I know never say never but I’m pretty certain this race was my third and final Hot Chocolate event. Why? Well… let’s get into the details.
Chicago Hot Chocolate 15K Race Report
I’ve always had fun at this race expo. It’s a great excuse to drive into the city on a Friday and this year my friend and I had plans to take a nice walk along the lakeshore and have lunch. The walk & lunch were indeed lovely. The expo was a mess. We waited almost an hour – most of it outside on a 40 degree morning – to pick up our packet. The expo itself was fine but we had been waiting around so long that we didn’t have much interest in wandering to shop. I feel bad for the vendors because as the day went on people were waiting two even three hours to get their packets – that’s longer than the race itself. Ridiculous.
However, this is my favorite race shirt of all the years I’ve done this race. It’s a cute sweatshirt and while the fit is a little short (as always with this race for some reason) I still really like it and will wear it often.
When you do a race every year you start to notice how the race organizers learn & improve over time. However, this year felt like a step backwards. There was a staggered start for the corrals and we were told to be in our corrals no later than 7:20. Not a problem, we got to the city around 6:30 and had plenty of time to hit the port-a-potties before. And then we waited. And waited. And waited some more. They started the race just a few minutes late but by the time they got to our corral we had been waiting an hour. AN HOUR. I crossed the start line 1 hour and 1 minute after the first runners. And there were runners behind me. I’ve been in races just as big and never been that far behind the starting runners. Unacceptable.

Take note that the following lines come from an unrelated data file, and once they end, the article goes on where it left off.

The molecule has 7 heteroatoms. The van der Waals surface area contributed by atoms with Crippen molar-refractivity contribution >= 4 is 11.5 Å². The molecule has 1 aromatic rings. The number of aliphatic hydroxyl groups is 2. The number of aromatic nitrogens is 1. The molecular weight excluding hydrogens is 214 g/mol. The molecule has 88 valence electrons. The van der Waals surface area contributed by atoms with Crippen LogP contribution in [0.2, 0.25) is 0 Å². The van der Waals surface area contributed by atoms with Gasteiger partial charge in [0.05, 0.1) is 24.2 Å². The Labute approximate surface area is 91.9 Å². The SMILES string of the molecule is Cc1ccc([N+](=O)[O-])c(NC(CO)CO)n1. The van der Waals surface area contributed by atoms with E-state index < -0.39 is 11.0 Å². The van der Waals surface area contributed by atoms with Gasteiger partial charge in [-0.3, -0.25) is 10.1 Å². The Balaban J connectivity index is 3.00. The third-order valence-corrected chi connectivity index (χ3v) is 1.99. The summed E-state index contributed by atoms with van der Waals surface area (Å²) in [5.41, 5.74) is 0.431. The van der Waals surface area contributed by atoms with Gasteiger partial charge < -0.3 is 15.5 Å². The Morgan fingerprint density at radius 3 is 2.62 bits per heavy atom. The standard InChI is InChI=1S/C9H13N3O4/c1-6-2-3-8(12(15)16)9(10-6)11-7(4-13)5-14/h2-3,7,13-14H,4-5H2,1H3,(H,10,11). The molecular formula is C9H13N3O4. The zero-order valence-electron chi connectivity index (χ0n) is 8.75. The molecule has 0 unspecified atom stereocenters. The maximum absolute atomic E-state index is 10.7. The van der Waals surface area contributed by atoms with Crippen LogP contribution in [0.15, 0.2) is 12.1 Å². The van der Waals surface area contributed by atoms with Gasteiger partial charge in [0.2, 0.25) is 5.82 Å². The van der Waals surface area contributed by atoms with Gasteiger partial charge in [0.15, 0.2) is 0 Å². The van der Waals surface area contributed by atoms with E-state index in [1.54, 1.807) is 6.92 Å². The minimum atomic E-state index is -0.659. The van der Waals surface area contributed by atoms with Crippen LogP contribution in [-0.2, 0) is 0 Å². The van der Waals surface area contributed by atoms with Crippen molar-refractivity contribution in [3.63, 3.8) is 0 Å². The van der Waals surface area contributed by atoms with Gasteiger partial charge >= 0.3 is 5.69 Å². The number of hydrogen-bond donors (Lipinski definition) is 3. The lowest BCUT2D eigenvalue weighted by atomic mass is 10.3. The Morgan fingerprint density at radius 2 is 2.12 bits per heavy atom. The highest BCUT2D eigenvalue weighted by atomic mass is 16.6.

It was a great day for a long run. 40 degrees, slightly cloudy so the sun wasn’t blazing in our eyes at the start, very little wind off Lake Michigan. Just great weather. But the race organizers had more twists in store for me.
First, the corrals. I have absolutely no idea how these corrals were assigned but it had nothing to do with pace. Can you imagine the nightmare of running a race with 40,000 people of varying pace all clumped together? I ran this with two friends and we were joking that the first four miles felt like we were doing fartleks. Sprint to get around a group… run for a minute or two until you catch up to the next group and then sprint again… for four miles. All that weaving explains how I managed to run .25 miles farther than the race distance.
Plus the race organizers decided to start the 5K and 15K people together in the same corrals. If I were running the 5K this would have been even more frustrating because so many 15K people were going at a long, slow pace not a 5K pace. As a 15K runner I was still angry because a lot of the 5K people appeared to be inexperienced and in the way. It was a clogged up mess until the 5K split off just after 2 miles. After that it went from clogged up to just plain crowded.